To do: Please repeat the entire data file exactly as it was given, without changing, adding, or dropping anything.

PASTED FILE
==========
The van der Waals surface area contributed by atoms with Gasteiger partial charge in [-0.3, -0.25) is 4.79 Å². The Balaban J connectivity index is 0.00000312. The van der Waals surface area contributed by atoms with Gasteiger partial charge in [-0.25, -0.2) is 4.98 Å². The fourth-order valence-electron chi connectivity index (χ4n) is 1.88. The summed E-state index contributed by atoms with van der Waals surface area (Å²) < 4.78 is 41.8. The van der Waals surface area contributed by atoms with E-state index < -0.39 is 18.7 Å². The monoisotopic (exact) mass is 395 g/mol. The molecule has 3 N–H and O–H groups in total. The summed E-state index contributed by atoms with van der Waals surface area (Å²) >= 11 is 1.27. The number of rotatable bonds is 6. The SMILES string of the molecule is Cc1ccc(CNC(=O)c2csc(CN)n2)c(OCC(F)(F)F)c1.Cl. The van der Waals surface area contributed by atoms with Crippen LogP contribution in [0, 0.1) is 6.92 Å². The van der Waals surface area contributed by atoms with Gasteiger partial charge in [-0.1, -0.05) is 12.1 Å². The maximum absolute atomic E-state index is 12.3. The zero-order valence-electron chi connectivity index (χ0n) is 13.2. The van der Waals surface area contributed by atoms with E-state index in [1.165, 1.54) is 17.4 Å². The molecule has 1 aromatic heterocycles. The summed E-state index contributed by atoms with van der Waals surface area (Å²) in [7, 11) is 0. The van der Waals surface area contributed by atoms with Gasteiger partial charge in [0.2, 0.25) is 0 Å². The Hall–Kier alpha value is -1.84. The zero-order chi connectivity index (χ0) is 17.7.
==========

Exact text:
The van der Waals surface area contributed by atoms with Gasteiger partial charge in [-0.3, -0.25) is 4.79 Å². The Balaban J connectivity index is 0.00000312. The van der Waals surface area contributed by atoms with Gasteiger partial charge in [-0.25, -0.2) is 4.98 Å². The fourth-order valence-electron chi connectivity index (χ4n) is 1.88. The summed E-state index contributed by atoms with van der Waals surface area (Å²) < 4.78 is 41.8. The van der Waals surface area contributed by atoms with E-state index < -0.39 is 18.7 Å². The monoisotopic (exact) mass is 395 g/mol. The molecule has 3 N–H and O–H groups in total. The summed E-state index contributed by atoms with van der Waals surface area (Å²) >= 11 is 1.27. The number of rotatable bonds is 6. The SMILES string of the molecule is Cc1ccc(CNC(=O)c2csc(CN)n2)c(OCC(F)(F)F)c1.Cl. The van der Waals surface area contributed by atoms with Crippen LogP contribution in [0, 0.1) is 6.92 Å². The van der Waals surface area contributed by atoms with Gasteiger partial charge in [-0.1, -0.05) is 12.1 Å². The maximum absolute atomic E-state index is 12.3. The zero-order valence-electron chi connectivity index (χ0n) is 13.2. The van der Waals surface area contributed by atoms with E-state index in [1.165, 1.54) is 17.4 Å². The molecule has 1 aromatic heterocycles. The summed E-state index contributed by atoms with van der Waals surface area (Å²) in [7, 11) is 0. The van der Waals surface area contributed by atoms with Gasteiger partial charge in [0.2, 0.25) is 0 Å². The Hall–Kier alpha value is -1.84. The zero-order chi connectivity index (χ0) is 17.7.